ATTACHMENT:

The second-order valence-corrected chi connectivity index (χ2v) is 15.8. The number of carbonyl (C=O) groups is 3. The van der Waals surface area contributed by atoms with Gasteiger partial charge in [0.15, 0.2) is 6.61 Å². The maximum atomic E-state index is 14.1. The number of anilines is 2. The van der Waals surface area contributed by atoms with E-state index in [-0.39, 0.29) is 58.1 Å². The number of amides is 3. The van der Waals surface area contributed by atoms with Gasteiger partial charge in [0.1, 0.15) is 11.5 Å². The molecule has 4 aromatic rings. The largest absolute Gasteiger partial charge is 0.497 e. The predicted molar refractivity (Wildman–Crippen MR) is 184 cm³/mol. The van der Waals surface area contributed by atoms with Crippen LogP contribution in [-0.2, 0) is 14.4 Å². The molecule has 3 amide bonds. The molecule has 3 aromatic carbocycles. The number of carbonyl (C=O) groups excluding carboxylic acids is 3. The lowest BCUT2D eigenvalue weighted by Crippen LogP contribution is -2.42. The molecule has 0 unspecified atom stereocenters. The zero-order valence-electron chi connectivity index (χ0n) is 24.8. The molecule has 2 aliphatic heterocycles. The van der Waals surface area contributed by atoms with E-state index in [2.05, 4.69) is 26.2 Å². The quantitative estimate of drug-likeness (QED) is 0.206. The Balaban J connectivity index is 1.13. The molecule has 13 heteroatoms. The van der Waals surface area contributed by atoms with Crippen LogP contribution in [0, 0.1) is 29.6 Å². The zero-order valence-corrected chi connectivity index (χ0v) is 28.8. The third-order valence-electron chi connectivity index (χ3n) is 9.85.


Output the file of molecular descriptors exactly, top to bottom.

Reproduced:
The second-order valence-corrected chi connectivity index (χ2v) is 15.8. The number of carbonyl (C=O) groups is 3. The van der Waals surface area contributed by atoms with Gasteiger partial charge in [0.15, 0.2) is 6.61 Å². The maximum atomic E-state index is 14.1. The number of anilines is 2. The van der Waals surface area contributed by atoms with E-state index in [-0.39, 0.29) is 58.1 Å². The number of amides is 3. The van der Waals surface area contributed by atoms with Gasteiger partial charge in [0.1, 0.15) is 11.5 Å². The molecule has 4 aromatic rings. The largest absolute Gasteiger partial charge is 0.497 e. The predicted molar refractivity (Wildman–Crippen MR) is 184 cm³/mol. The van der Waals surface area contributed by atoms with Crippen LogP contribution in [-0.2, 0) is 14.4 Å². The molecule has 3 amide bonds. The molecule has 3 aromatic carbocycles. The number of carbonyl (C=O) groups excluding carboxylic acids is 3. The lowest BCUT2D eigenvalue weighted by Crippen LogP contribution is -2.42. The molecule has 0 unspecified atom stereocenters. The zero-order valence-electron chi connectivity index (χ0n) is 24.8. The molecule has 2 aliphatic heterocycles. The van der Waals surface area contributed by atoms with E-state index in [2.05, 4.69) is 26.2 Å². The quantitative estimate of drug-likeness (QED) is 0.206. The Balaban J connectivity index is 1.13. The molecule has 13 heteroatoms. The van der Waals surface area contributed by atoms with Crippen LogP contribution in [0, 0.1) is 29.6 Å². The zero-order valence-corrected chi connectivity index (χ0v) is 28.8. The third-order valence-electron chi connectivity index (χ3n) is 9.85.